OU’s Center for Intelligence and National Security and Gaylord College of Journalism hosted its annual intelligence symposium Tuesday afternoon.
This year's topic was "Shaping the US-China Relationship."
Ambassador Robert C. O’Brien, the 28th United States National Security Advisor from 2019-2021 was the keynote speaker.
O'Brien offered insights into the challenges and opportunities in shaping the US-China relationship, including the rise of China as geopolitical and economic competition for the United States.
While the main topic of conversation was America's relationship with China, Ambassador O' Brien also touched on the ongoing Russia-Ukraine situation and how it is affecting the United States.
With the Russian invasion in Ukraine, he said the world is entering an era we thought was bygone.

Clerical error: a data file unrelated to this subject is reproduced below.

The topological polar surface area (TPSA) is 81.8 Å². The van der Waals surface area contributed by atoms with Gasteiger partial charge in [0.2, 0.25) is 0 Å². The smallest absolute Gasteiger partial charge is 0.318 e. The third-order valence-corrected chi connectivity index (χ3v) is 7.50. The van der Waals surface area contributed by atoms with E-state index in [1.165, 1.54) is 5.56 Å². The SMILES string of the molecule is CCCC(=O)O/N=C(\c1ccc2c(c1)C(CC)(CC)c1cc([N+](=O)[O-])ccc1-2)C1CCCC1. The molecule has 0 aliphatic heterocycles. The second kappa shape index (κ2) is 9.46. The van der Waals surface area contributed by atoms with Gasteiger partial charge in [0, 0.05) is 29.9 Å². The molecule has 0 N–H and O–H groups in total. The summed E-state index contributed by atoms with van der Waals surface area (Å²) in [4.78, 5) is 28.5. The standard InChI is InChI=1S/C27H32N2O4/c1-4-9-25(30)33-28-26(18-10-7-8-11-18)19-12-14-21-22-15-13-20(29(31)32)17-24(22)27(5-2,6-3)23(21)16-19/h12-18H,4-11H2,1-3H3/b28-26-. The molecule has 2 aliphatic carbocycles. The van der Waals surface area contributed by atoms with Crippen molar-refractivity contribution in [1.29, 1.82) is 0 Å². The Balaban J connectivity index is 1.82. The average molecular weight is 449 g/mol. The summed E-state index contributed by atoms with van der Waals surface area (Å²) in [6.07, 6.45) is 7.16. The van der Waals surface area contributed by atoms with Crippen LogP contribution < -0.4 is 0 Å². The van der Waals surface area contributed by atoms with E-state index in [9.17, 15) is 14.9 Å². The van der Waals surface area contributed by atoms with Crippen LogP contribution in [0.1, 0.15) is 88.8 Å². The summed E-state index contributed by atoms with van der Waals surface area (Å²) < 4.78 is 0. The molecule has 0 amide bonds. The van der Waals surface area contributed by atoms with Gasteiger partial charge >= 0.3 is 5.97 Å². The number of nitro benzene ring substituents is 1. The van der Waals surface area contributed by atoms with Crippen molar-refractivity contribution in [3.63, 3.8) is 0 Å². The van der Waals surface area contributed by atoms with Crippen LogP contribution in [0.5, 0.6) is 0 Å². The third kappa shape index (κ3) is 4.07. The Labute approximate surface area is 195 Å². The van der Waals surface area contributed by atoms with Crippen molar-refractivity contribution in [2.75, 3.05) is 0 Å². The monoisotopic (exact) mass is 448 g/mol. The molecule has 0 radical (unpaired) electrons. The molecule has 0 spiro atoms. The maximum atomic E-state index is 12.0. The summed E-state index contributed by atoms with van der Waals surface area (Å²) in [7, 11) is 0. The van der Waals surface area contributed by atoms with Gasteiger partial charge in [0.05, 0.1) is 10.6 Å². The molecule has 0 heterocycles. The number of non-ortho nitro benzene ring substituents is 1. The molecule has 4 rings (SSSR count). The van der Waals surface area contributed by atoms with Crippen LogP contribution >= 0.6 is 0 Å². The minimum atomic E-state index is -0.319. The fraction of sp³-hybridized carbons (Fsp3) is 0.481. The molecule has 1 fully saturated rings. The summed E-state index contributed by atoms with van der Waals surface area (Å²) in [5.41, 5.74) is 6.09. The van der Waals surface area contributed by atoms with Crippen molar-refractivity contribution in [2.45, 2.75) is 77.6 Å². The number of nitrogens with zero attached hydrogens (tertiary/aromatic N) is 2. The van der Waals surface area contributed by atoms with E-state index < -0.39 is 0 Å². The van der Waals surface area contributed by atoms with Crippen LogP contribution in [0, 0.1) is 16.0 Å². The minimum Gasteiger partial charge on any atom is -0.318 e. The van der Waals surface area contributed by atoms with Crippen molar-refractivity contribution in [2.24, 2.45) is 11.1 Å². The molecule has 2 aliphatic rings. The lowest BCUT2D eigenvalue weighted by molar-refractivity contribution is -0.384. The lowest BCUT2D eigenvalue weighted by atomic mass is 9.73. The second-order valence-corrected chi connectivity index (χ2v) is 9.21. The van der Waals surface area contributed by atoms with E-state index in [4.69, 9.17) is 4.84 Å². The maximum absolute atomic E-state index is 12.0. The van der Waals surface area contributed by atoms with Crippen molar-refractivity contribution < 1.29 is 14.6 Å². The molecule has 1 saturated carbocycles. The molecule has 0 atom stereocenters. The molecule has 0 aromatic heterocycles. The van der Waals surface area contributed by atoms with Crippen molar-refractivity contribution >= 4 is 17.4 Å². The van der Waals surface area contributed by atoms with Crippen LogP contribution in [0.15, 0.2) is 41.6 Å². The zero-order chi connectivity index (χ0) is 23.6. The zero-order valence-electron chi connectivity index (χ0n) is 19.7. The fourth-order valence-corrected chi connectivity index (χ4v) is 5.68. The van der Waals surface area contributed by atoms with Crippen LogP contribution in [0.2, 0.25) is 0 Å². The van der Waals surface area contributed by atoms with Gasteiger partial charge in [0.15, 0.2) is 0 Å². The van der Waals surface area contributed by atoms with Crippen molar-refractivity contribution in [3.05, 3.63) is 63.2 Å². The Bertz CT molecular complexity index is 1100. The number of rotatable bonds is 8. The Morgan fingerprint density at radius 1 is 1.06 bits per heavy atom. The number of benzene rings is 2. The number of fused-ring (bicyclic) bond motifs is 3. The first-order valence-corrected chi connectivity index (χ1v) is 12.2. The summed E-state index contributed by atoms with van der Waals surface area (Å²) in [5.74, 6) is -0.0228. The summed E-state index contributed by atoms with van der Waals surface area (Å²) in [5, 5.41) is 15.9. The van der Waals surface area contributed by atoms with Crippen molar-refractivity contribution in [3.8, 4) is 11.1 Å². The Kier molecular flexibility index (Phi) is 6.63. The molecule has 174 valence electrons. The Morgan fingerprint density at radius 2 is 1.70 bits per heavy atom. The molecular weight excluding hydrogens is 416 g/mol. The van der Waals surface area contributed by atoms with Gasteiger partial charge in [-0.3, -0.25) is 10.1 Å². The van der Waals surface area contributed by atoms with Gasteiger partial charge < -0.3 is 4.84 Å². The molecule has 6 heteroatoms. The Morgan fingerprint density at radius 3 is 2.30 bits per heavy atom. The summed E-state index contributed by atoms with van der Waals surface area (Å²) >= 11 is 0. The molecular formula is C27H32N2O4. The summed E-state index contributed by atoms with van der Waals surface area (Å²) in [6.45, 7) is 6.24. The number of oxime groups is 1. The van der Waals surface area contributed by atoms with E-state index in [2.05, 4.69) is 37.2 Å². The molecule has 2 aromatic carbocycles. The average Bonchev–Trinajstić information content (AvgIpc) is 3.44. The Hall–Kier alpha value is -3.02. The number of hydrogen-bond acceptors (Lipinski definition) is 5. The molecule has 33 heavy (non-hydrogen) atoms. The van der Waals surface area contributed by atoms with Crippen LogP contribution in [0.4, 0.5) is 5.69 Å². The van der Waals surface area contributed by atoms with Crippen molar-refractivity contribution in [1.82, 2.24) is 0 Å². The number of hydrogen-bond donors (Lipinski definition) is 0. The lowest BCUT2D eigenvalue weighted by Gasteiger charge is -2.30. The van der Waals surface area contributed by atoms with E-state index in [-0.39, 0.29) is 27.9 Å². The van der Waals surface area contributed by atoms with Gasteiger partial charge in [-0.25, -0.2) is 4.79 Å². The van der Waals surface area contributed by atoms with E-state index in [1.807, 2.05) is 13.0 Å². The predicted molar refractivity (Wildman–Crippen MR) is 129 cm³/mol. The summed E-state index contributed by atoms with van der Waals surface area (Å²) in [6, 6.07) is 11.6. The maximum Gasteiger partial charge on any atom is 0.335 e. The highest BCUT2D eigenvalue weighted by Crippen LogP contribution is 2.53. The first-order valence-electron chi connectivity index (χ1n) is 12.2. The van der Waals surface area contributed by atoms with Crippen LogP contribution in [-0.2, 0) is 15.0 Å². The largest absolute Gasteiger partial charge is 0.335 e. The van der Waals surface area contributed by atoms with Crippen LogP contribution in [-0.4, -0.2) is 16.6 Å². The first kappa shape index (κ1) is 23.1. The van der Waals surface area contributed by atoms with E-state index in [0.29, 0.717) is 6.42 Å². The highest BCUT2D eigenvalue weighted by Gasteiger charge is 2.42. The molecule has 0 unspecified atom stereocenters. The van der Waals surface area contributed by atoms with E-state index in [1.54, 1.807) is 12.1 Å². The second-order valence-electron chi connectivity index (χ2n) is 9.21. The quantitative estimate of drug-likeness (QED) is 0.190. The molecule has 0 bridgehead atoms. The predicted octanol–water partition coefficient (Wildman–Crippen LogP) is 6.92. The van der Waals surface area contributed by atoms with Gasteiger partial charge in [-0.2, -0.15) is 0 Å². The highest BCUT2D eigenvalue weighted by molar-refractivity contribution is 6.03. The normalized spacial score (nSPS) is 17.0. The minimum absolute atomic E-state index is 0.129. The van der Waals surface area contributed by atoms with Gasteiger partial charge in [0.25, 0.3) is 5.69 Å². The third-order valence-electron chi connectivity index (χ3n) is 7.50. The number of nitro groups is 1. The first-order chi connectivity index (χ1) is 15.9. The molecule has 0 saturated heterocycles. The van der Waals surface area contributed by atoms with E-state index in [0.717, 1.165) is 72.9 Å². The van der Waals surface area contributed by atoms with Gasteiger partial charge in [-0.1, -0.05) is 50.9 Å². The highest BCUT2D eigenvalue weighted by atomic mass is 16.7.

"It's a tragedy," O'Brien said. "Our hearts are literally breaking for the people of Ukraine."
When asked if the United States could be doing much more, he said yes, noting that the partial sanctions put in place aren't working.
"We need to go full sanctions," O'Brien said. "To make sure Russian oil and gas transactions are covered by our sanctions, we need to cut off Russia oil and gas and put a penalty for Putin's invasion of Ukraine."
After his keynote, the Ambassador sat down for an arm-chair conversation about a series of security topics.
When asked if he thinks China will invade Taiwan the same way Russia invaded Ukraine, he said: maybe.
O'Brien says the United States will continue diplomatic relations with China while still aiding Taiwan with weapons. He says Biden formerly stated that the United States will help aid Taiwan with troops, but the White House later backtracked on this statement. He said this form of communication is called "strategic ambiguity."
"We need to get [weapons] to Taiwan to deter China," O'Brien said. "As we've seen through the Ukraine invasion, it's tough to get equipment to a country after it's been invaded. We need to make sure we give the Taiwanese what they need now."